A Palestinian boy shows a red card to an Israeli soldier. (ABBAS MOMANI/AFP/Getty Images)

Palestinian soccer players have been increasingly targeted by Israeli forces over the past six years. In 2009, Palestinian national team member Mahmoud Sarsak was detained by Israeli authorities on his way from Gaza to the West Bank for a national team match. He was subsequently held in Israeli prison without charge or trial for three years, and was only released after undertaking a three-month hunger strike. In 2014, Jawhar Nasser Jawhar and Adam Abd al-Raouf Halabiya were shot in the feet by Israeli forces while they were walking home from a training session in the West Bank. The assault left them unable to play soccer again.

A photo from the satirical Twitter account @IsraelOccForces. (Twitter)
A photo from the satirical Twitter account
@IsraelOccForces. (Twitter)

Incidents like these have influenced the Palestinian Football Association (PFA) and members of the international community to call for Israel’s suspension from the Fédération Internationale de Football Association (FIFA) until Israel lifts restrictions on Palestinian soccer players. The following selections outline FIFA’s complacency vis-à-vis Israel’s treatment of Palestinian players, as well as the determination of Palestinian players to overcome these restrictions.


Palestinian Shehab News Agency tweeted this caricature of Handala presenting Rajoub with a red card. (Twitter)
Palestinian Shehab News Agency tweeted this
caricature of Handala presenting Rajoub with a red
card. (Twitter)

On 28–29 May, the annual FIFA Congress met in Zurich, Switzerland. On the agenda was a proposal by the PFA calling for the suspension of the Israel Football Association (IFA). After dropping a proposal for sanctions against Israel at the 2014 FIFA Congress in São Paulo, Brazil, Palestinian soccer chief Jibril Rajoub vowed to deliver his proposal for Israel’s suspension from FIFA at this year’s congress.

The proposal was based on three claims: (1) Israel restricts the movement of Palestinian players both between the West Bank and Gaza as well as abroad; (2) IFA includes five teams based in Israeli settlements, over which IFA should have no authority since they play in occupied territory; (3) Israel takes no action against IFA teams that harbor racist policies or against displays of racism at matches in Israel.

In the weeks leading up to the 29 May FIFA vote, Israel’s Foreign Ministry launched a worldwide campaign against PFA’s proposal. According to Haaretz, this included meetings with “sports ministers and heads of soccer federations in more than one hundred countries, supplying incriminating information on Palestinian soccer players who have supposedly been involved in terrorist activity.” On 2 April, a message was sent to Israeli diplomats abroad asking them to discuss the issue with government sports ministers and football federation chiefs, characterizing the Palestinian proposal as a political ploy unrelated to soccer.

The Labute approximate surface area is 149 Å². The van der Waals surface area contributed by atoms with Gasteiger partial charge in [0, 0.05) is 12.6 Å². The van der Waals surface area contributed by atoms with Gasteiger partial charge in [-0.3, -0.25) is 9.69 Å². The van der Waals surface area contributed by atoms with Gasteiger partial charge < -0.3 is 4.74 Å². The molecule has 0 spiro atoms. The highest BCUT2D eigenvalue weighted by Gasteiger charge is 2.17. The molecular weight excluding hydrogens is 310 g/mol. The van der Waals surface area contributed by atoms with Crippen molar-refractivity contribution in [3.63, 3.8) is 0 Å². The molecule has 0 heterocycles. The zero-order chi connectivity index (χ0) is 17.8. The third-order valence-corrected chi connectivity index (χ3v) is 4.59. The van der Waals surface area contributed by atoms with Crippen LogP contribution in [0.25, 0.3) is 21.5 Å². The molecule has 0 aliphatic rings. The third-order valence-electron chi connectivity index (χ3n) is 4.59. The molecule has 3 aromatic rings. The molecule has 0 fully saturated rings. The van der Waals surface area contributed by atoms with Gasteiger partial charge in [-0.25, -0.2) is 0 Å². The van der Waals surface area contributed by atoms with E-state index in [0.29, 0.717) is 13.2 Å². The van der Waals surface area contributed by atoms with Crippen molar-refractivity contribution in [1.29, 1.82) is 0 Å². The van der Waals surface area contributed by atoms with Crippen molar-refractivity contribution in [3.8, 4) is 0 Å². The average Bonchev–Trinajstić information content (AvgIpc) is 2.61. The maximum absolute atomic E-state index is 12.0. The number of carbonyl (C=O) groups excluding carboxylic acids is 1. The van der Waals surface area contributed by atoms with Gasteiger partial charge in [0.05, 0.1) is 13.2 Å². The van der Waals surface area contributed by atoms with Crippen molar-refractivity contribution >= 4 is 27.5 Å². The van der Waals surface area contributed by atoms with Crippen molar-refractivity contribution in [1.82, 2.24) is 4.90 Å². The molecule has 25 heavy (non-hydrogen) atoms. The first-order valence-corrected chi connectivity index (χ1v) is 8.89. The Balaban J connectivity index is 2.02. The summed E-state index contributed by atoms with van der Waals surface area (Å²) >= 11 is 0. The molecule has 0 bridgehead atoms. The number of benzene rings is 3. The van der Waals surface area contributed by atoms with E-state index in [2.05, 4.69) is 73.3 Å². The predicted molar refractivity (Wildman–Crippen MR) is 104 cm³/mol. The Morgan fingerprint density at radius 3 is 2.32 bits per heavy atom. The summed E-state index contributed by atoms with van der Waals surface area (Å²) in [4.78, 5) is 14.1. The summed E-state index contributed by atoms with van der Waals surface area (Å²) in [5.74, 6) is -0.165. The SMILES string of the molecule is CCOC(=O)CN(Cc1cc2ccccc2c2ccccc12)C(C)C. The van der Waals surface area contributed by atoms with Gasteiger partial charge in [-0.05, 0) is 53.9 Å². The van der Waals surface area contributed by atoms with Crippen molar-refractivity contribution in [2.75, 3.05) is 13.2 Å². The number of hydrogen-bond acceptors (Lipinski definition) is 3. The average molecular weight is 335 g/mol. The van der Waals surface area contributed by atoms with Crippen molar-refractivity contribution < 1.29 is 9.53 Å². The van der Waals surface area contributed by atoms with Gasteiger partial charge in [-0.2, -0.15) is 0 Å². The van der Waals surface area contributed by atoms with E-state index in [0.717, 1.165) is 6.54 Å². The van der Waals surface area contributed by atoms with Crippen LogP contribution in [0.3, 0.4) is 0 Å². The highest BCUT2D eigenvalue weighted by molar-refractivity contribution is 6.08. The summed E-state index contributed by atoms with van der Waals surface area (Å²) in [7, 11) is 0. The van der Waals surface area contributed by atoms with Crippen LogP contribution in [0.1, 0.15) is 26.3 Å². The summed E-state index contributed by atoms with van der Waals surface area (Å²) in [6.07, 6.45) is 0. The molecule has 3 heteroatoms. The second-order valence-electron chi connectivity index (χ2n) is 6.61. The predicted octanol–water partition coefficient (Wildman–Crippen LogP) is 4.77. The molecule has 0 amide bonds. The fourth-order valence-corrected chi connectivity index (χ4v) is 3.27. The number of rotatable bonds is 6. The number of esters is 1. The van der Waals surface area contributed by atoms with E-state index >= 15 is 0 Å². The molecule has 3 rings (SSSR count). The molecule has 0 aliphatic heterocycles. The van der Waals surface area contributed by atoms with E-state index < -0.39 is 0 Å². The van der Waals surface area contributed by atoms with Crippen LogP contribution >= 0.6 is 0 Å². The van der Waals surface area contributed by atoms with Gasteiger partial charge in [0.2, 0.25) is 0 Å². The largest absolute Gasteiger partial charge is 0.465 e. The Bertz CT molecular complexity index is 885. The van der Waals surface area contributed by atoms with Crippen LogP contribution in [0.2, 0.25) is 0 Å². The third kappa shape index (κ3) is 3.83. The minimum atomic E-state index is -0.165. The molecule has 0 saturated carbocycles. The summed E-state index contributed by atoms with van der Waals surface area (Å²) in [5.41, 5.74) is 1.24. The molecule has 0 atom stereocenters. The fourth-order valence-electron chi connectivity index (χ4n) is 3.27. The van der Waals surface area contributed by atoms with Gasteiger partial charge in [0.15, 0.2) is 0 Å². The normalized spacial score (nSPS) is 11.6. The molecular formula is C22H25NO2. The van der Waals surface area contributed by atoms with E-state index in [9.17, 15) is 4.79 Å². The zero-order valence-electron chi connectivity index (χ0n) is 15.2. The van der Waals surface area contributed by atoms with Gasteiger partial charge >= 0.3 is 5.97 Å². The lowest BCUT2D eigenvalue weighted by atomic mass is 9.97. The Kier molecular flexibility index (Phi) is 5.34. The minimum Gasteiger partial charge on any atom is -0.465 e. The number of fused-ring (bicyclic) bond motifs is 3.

In the lead-up to the Zurich congress, Israel addressed some of Rajoub’s complaints including easing travel restrictions and outlining measures to combat racism at sporting events. After his trip to Israel and Palestine in early May, FIFA president Sepp Blatter argued that removing a country from FIFA would be a “historic and dangerous precedent.”

Additionally, Blatter mediated discussions between the Israelis and Palestinians, and the PFA ultimately withdrew its proposal for Israel to be suspended from FIFA. Instead Rajoub amended his proposal, creating a committee to monitor Israeli racism and discrimination, the movement of Palestinian players and equipment, and the status of the five IFA clubs based in West Bank settlements. The FIFA delegates passed the proposal with a 165–18 vote.

In his statement to the congress, Rajoub explained, “I decided to drop the suspension but it does not mean that I give up the resistance.” He continued by alluding to the pressure he received from FIFA members, “A lot of colleagues who I respect and I appreciate explained to me how it is painful for them to hear in this family about the issue of suspension.” IFA President Ofer Eini took the stage after Rajoub, concluding: “Let’s leave politics to the politicians while we play soccer the best we can.”

A popular Twittermeme criticizing Rajoub’s withdrawal of the proposal for Israel’s suspension from FIFA.
A popular Twittermeme criticizing Rajoub’s withdrawal of the
proposal for Israel’s suspension from FIFA.

Palestinian football fans were outraged by Rajoub’s concession. Shortly after the announcement of the proposal’s withdrawal, Palestinians took to social media, and Twitter users deployed the hashtags #RedCardJibrilRajoub [in Arabic and English] and #SoldOutRajoub [in Arabic] to criticize the PFA president and call for his removal.

This section strives to capture the tenor and content of popular conversations related to the Palestinians and the Arab-Israeli conflict. Increasingly, these conversations are held on new and dynamic platforms unbound by traditional media. Therefore, items presented in this section are from a variety of sources, and have been selected because they either have gone viral or represent a significant cultural moment or trend.

Choice selections are also published in the Journal of Palestine Studies.

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